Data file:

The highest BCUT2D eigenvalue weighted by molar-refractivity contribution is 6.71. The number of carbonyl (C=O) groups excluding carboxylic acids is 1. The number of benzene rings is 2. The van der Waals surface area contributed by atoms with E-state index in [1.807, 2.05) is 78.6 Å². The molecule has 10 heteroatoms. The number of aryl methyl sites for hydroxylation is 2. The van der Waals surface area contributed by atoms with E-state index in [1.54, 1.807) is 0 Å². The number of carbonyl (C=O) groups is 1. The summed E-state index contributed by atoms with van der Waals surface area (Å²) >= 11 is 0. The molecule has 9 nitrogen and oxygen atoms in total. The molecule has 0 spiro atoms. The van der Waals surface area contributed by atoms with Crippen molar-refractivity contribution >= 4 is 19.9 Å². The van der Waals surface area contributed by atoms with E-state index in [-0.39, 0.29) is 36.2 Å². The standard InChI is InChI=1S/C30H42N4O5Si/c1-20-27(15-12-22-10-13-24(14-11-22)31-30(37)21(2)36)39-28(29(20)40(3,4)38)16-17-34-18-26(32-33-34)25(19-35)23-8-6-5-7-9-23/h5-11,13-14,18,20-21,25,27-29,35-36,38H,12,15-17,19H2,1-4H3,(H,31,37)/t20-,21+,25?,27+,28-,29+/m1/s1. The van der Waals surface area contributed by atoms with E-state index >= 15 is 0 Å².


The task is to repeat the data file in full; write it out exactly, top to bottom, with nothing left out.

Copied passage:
The highest BCUT2D eigenvalue weighted by molar-refractivity contribution is 6.71. The number of carbonyl (C=O) groups excluding carboxylic acids is 1. The number of benzene rings is 2. The van der Waals surface area contributed by atoms with E-state index in [1.807, 2.05) is 78.6 Å². The molecule has 10 heteroatoms. The number of aryl methyl sites for hydroxylation is 2. The van der Waals surface area contributed by atoms with E-state index in [1.54, 1.807) is 0 Å². The number of carbonyl (C=O) groups is 1. The summed E-state index contributed by atoms with van der Waals surface area (Å²) >= 11 is 0. The molecule has 9 nitrogen and oxygen atoms in total. The molecule has 0 spiro atoms. The van der Waals surface area contributed by atoms with Crippen molar-refractivity contribution >= 4 is 19.9 Å². The van der Waals surface area contributed by atoms with E-state index in [-0.39, 0.29) is 36.2 Å². The standard InChI is InChI=1S/C30H42N4O5Si/c1-20-27(15-12-22-10-13-24(14-11-22)31-30(37)21(2)36)39-28(29(20)40(3,4)38)16-17-34-18-26(32-33-34)25(19-35)23-8-6-5-7-9-23/h5-11,13-14,18,20-21,25,27-29,35-36,38H,12,15-17,19H2,1-4H3,(H,31,37)/t20-,21+,25?,27+,28-,29+/m1/s1. The van der Waals surface area contributed by atoms with E-state index >= 15 is 0 Å².